“Entitled” doesn’t feel as surprising or as tightly coiled as that book. In “Down Girl,” she offered a brilliantly original understanding of misogyny, a term that can sound too extreme to use, by showing the routine and banal forms that its hostility often took. The concepts of entitlement and privilege aren’t nearly as rare or mysterious; swaths of this new book are clarifying but also familiar.

 

Still, the subject of “Entitled” is trickier in many ways than the subject of “Down Girl.” Feelings of entitlement may be essential to misogyny — but Manne argues that they’re essential to defeating misogyny, too. She ends by writing about her newborn daughter, and the things that she wants her daughter to feel she deserves, which are necessarily connected to a set of moral obligations. This more reciprocal understanding of entitlement encourages us to think hard about what we owe, not just to ourselves but to one another.

 

August 17, 2020 in Books, Manliness, Masculinities, Theory | Permalink | Comments (0)

Thursday, August 6, 2020

Book Talk: What Does a Feminist City Look Like

What Does a Feminist City Look Like?

Feminist geographer Leslie Kern has faith in cities.

 

Kern, an associate professor of geography and environment and director of women’s and gender studies at Mount Allison University in Sackville, Canada, believes cities’ histories as bastions of social progress prove they can be transformative places for women and other people who have been, and remain, socially and politically oppressed.

 

But in her new book, “Feminist City: Claiming Space in a Man-Made World,” Kern argues that despite their potential, cities have also long failed — and continue to fail — women, and specifically women of color and women with disabilities. Kern spoke to The Lily about how she believes feminist cities could stymie domestic violence and better support parents, why urban planners should read feminist theory and what the coronavirus pandemic reveals about how cities need to change to be more equitable places for all their inhabitants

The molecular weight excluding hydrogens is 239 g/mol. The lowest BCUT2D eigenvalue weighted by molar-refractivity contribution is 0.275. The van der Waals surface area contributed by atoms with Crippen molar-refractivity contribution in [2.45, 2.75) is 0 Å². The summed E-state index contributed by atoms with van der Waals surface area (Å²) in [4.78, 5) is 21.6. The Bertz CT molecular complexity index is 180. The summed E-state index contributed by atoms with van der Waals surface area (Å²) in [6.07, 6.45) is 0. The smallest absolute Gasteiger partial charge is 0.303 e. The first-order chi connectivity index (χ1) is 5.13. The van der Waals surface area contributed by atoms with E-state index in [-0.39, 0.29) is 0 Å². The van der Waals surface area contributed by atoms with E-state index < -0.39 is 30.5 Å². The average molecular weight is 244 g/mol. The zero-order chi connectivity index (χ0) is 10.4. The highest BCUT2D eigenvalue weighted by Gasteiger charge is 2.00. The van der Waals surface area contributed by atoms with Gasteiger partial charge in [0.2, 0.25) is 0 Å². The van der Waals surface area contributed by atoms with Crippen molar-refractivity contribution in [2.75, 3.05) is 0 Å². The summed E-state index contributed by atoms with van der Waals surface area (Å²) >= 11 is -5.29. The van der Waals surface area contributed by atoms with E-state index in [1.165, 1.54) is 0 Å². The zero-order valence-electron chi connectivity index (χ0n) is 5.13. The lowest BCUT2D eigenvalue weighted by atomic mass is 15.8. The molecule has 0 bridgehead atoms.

Julianne McShane: I first want to ask a question that’s probably on a lot of readers’ minds: What makes a city feminist?

Leslie Kern: A feminist city would be one that prioritizes care work — the work that we all do to take care of one another and to survive as human beings — rather than mostly prioritizing the economic work of the city. So there’s lots of ways that can play out, whether it’s in housing, transportation, food, child care, all of these realms, but to me that is one of the core principles that would underlie a feminist city.

Click the link above to read the rest of the interview.

August 6, 2020 in Books, Family, Theory | Permalink | Comments (0)

Monday, July 27, 2020

Thin and Thick Interpretations of the Nineteenth Amendment -- A More Robust Understanding of Women's Constitutional Rights

Richard Hasen & Leah Litman, Thin and Thick Conceptions of the Nineteenth Amendment Right to Vote and Congress's Power to Enforce It, 108 Georgetown L.J. 27 (2020)

This Article, prepared for a Georgetown Law Journal symposium on the Nineteenth Amendment’s one-hundred-year anniversary, explores and defends a “thick” conception of the Nineteenth Amendment right to vote and Congress’s power to enforce it. A “thin” conception of the Nineteenth Amendment maintains that the Amendment merely prohibits states from enacting laws that prohibit women from voting once the state decides to hold an election. And a “thin” conception of Congress’s power to enforce the Nineteenth Amendment maintains that Congress may only supply remedies for official acts that violate the Amendment’s substantive guarantees.

 

This Article argues the Nineteenth Amendment does more. A “thick” understanding of the Nineteenth Amendment’s substantive right is consistent with the Amendment’s text and history, as well as with a synthetic interpretation of the Constitution and its expanding guarantees of voting rights. The thick understanding of the Nineteenth Amendment would allow voting-rights plaintiffs to attack restrictive voting laws burdening women—especially those laws burdening young women of color, who are also guaranteed nondiscrimination in voting on the basis of age and race. A thick understanding of Congress’s power to enforce the Nineteenth Amendment would give Congress the ability to pass laws protecting women from voter discrimination and promoting their political equality. The thick understanding offers a way to redeem the Amendment from some of its racist origins and entanglement with the sexism that limited the Amendment’s reach. It also reinforces the democratic legitimacy of the Constitution. Nonetheless, the current Court is unlikely to embrace a thick understanding of the Nineteenth Amendment.